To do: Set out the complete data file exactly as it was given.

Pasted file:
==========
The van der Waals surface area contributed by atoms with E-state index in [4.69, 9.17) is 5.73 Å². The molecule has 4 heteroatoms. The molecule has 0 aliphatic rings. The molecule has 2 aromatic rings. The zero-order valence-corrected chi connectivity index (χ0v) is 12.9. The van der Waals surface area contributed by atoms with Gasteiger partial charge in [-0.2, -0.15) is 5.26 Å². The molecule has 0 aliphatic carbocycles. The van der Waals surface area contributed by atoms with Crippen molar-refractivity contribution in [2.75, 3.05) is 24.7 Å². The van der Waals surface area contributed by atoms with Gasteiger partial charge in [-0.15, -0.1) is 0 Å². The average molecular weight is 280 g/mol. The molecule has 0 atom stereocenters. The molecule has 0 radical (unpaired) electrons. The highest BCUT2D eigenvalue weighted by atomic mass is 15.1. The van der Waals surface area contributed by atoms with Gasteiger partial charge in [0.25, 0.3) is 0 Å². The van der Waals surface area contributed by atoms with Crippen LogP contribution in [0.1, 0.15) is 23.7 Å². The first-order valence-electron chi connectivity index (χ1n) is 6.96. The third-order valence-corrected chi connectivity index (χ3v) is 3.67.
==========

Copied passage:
The van der Waals surface area contributed by atoms with E-state index in [4.69, 9.17) is 5.73 Å². The molecule has 4 heteroatoms. The molecule has 0 aliphatic rings. The molecule has 2 aromatic rings. The zero-order valence-corrected chi connectivity index (χ0v) is 12.9. The van der Waals surface area contributed by atoms with Gasteiger partial charge in [-0.2, -0.15) is 5.26 Å². The molecule has 0 aliphatic carbocycles. The van der Waals surface area contributed by atoms with Crippen molar-refractivity contribution in [2.75, 3.05) is 24.7 Å². The van der Waals surface area contributed by atoms with Gasteiger partial charge in [-0.15, -0.1) is 0 Å². The average molecular weight is 280 g/mol. The molecule has 0 atom stereocenters. The molecule has 0 radical (unpaired) electrons. The highest BCUT2D eigenvalue weighted by atomic mass is 15.1. The van der Waals surface area contributed by atoms with Gasteiger partial charge in [0.25, 0.3) is 0 Å². The van der Waals surface area contributed by atoms with Crippen LogP contribution in [0.1, 0.15) is 23.7 Å². The first-order valence-electron chi connectivity index (χ1n) is 6.96. The third-order valence-corrected chi connectivity index (χ3v) is 3.67.